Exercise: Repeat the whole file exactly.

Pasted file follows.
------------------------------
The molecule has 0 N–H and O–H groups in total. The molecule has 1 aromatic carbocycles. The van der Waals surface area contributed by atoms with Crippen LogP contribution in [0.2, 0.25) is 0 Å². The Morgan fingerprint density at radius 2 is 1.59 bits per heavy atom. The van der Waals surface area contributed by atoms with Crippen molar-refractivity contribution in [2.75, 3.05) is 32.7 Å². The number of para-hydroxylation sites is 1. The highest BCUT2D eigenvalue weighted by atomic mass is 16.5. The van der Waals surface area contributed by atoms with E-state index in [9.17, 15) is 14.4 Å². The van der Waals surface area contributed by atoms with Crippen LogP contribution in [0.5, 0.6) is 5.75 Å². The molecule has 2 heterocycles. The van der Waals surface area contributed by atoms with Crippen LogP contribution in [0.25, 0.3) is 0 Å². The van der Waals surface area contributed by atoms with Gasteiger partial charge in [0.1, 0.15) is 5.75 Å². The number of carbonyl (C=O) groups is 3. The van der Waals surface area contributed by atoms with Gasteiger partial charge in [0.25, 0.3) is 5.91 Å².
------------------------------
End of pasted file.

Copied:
The molecule has 0 N–H and O–H groups in total. The molecule has 1 aromatic carbocycles. The van der Waals surface area contributed by atoms with Crippen LogP contribution in [0.2, 0.25) is 0 Å². The Morgan fingerprint density at radius 2 is 1.59 bits per heavy atom. The van der Waals surface area contributed by atoms with Crippen molar-refractivity contribution in [2.75, 3.05) is 32.7 Å². The number of para-hydroxylation sites is 1. The highest BCUT2D eigenvalue weighted by atomic mass is 16.5. The van der Waals surface area contributed by atoms with E-state index in [9.17, 15) is 14.4 Å². The van der Waals surface area contributed by atoms with Crippen LogP contribution in [0.5, 0.6) is 5.75 Å². The molecule has 2 heterocycles. The van der Waals surface area contributed by atoms with Crippen LogP contribution in [0.25, 0.3) is 0 Å². The van der Waals surface area contributed by atoms with Gasteiger partial charge in [0.1, 0.15) is 5.75 Å². The number of carbonyl (C=O) groups is 3. The van der Waals surface area contributed by atoms with Gasteiger partial charge in [0.25, 0.3) is 5.91 Å².